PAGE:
I know that you’re in a difficult position, one in which many FDs would empathise: borrowing is high; problems, especially social care/health and housing, need solving; and tax rises (cost cutting to an FD) aren’t popular.
If you think that you can “kick the can down the road” by borrowing more, then good luck. Markets will correct in the next year or two and conventional economics dictate that interest rates should fall. Unless they have risen by then this won’t be a cure, as Japan’s experience demonstrates. And if they rise the cost to the Exchequer will start to pinch other budgets.
If you think that the Government’s fortunes will be decided by Brexit and nothing can be done until it’s clear, then I suggest you hand over the reins to someone with more vision.
If, as I hope, you espouse the virtues of every politician – to want to make a positive difference – then would you consider the following changes to Council tax and Residential housing gains?
At present there is a 25% reduction in Council Tax for people who either live on their own or live in a house where they are the only adult. On the face of it, it seems fair that people who live alone are helped. But with an acute housing shortage is it still a good idea to incentivise people to occupy houses that are too big for them. I’m told that 30% of houses are in this category so if the subsidy was removed completely then Councils would benefit by 10% (30% of a 33% increase), which may not be enough to fund an increase in social care but it would be a significant contribution. People could choose to continue to enjoy single occupancy but would be paying for the privilege. Some would choose to downsize, thereby not expanding the housing stock but expanding its occupancy rate. The exemption for those with children would remain and the exemption could be retained for lower bands.
Or how about this? Residential housing gains have been considered sacrosanct but I have mentioned it in my blogs; G.O.D. ( Gus O’Donnell) mentioned it as a market distortion last year, and now the newspapers refer to it – “economists say that this exemption isn’t good for the economy” since it incentivises investment in the least productive assets. So how about this as a tentative first step? Gains are calculated from a base day (say 1st January 2018) and divided by at least two. This gain is allocated to each owner of the house. So if there are the expected two owners or more the tax is zero. But if there’s only one, then half the gain is taxable. Such gains would only accrue from the time that the house became solely occupied and there are no other adults: so children could stay in their home and share the gain when they turn 18. Those that choose to stay in large houses whose increase in value will help with their care costs will pay some tax to assist those that don’t or can’t.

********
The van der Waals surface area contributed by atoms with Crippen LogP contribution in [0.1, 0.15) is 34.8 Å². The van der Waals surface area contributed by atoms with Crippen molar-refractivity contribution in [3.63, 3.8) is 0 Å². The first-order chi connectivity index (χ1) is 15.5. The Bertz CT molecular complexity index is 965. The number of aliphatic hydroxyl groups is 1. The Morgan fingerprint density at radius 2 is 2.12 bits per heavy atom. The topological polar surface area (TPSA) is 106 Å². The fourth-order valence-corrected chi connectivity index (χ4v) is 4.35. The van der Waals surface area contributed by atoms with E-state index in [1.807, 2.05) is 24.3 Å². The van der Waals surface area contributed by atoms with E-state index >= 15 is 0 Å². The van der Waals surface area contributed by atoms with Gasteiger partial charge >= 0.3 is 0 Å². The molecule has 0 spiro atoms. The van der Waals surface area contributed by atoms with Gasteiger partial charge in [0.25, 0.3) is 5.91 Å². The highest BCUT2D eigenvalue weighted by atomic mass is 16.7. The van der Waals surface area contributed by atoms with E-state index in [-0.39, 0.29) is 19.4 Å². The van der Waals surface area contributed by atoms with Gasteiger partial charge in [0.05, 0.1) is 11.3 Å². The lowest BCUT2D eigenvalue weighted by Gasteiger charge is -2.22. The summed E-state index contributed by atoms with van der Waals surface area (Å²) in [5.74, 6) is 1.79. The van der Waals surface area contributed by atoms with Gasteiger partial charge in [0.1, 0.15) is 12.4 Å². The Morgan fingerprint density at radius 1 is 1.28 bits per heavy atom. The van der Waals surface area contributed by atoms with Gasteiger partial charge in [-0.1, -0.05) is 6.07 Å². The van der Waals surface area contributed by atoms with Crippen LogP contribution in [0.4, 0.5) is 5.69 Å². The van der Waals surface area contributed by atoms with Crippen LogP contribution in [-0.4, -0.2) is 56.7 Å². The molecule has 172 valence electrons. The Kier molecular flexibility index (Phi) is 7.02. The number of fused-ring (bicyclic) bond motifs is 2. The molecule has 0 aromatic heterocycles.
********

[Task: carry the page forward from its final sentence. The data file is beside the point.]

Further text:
I’m sure that there will be some howls of protest at the prospect of paying more tax. But it seems to me that these changes would only tax the luxury of living in a house larger than you need, which is essentially investing. My second suggestion would also remove the anomaly that two unmarried people “living apart together” can make capital gains on two houses whereas two married people living together have to pay an excess on a second home.
What say you Philip? Are you following your leader’s policy of helping the J.A.M.s or will you stick to the jammy ones?